Follow by Email

Monday, October 26, 2015

Twist and Shout

The group's first EP arrived in stores in the UK on July 12th, 1963, featuring one of their most popular stage numbers as the title track.  Whether or not it was a conscious choice, the line-up just happened to be the last four songs from the debut LP Please Please Me, which had been available for four months at this point in time, though those songs appeared here in a different order than they did on that album.


Twist and Shout
A Taste of Honey


Do You Want to Know a Secret
There's a Place

The front cover used one of the earliest iconic photographs of the Beatles (so iconic that director Richard Lester made the boys perform similar jumps for a slow motion sequence in the film A Hard Day's Night) while the back cover contained some extensive and effusive hype by the band's press officer Tony Barrow, who points out that Do You Want to Know a Secret had also recently been a hit for Billy J. Kramer.

For fans who had only bought the group's first three singles, this disc presents an opportunity to hear the Beatles as more than just a hit-oriented unit.  Side one opens with the raucous number which had closed the first album, one of the surest crowd-pleasers in the band's repertoire.  The boys had not rocked this hard on any of the singles to date, nor had they presented a crooner the likes of the next number, A Taste of Honey.  Going from John's screaming of the Isley Brothers' rock classic to Paul's smooth take on a romantic ballad allowed the group to demonstrate their versatility to fans who did not own the debut album.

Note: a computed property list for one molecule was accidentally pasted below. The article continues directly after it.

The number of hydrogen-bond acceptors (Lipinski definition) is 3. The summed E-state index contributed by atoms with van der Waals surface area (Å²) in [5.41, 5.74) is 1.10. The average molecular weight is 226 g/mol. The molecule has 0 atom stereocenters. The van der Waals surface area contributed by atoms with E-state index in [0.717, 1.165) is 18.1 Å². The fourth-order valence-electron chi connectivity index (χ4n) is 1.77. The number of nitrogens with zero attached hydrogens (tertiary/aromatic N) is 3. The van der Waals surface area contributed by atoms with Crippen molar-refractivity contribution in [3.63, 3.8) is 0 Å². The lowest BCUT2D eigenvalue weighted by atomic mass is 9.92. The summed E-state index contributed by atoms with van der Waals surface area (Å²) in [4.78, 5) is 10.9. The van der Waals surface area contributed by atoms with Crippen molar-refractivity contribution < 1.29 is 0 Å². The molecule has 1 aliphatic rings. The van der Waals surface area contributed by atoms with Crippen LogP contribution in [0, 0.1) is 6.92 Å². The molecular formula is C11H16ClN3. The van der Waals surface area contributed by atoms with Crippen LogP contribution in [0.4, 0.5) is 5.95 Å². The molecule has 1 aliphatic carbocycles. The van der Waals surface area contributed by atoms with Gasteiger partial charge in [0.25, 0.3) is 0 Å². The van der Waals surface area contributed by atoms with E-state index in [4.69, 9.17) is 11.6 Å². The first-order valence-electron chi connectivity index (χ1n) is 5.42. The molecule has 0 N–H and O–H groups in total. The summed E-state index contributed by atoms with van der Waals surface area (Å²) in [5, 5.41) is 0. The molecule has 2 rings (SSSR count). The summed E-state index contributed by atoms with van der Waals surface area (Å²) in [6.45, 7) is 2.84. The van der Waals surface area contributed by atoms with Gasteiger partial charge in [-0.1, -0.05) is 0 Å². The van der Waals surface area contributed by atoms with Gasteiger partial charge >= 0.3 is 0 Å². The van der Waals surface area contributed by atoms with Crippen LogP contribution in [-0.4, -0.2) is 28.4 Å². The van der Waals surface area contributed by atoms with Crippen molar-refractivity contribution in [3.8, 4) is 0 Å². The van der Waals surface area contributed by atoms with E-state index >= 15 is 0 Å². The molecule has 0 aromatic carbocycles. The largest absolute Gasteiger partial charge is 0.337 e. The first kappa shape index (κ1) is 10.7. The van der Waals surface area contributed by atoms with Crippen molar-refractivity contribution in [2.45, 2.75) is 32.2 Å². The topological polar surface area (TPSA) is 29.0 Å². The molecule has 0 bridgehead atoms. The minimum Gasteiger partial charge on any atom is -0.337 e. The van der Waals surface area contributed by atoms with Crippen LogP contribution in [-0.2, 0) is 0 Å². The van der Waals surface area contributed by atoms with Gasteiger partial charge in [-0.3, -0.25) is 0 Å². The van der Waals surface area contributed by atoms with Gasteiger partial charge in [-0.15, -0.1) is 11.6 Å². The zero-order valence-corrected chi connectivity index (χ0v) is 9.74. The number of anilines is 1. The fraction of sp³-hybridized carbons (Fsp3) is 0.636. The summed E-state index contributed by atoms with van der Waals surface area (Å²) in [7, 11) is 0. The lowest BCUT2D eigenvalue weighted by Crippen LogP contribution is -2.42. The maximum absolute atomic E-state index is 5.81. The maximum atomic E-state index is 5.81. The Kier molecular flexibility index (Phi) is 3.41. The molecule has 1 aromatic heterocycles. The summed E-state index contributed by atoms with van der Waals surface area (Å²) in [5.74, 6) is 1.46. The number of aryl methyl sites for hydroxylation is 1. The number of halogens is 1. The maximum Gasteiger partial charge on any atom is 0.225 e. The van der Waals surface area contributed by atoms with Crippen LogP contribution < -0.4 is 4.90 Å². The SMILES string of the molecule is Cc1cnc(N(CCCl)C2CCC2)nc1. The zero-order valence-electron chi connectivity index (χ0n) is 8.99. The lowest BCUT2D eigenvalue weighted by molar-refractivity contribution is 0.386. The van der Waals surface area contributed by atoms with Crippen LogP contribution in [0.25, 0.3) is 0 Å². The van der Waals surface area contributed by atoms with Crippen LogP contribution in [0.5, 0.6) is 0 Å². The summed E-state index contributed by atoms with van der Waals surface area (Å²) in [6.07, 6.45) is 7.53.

And, once the record was flipped over, a new treat awaited the uninitiated - a third lead vocalist singing Do You Want to Know a Secret.  George's handling of the sweet and simple tune Lennon had given him may have been awkward in comparison to Billy J. Kramer's delivery of the same material, but it showed the depth of the Beatles, a depth few other groups possessed by limiting themselves to having only one front man defining their sound.

The final tune, There's a Place, is written by Lennon, but he and Paul sing most of the song as a duet, with some plaintive harmonica fills already so familiar from the three hit singles.  While fairly straightforward, the composition reveals another kind of depth in the songwriting ability of the young Mr. Lennon who is dealing with something more here than the standard love song and (unconsciously, of course) hinting at the possibilities to come.

Note that three of these songs would appear on singles in America in March of 1964, with A-sides Twist and Shout and Do You Want to Know a Secret both reaching number two on the Billboard chart.

No comments:

Post a Comment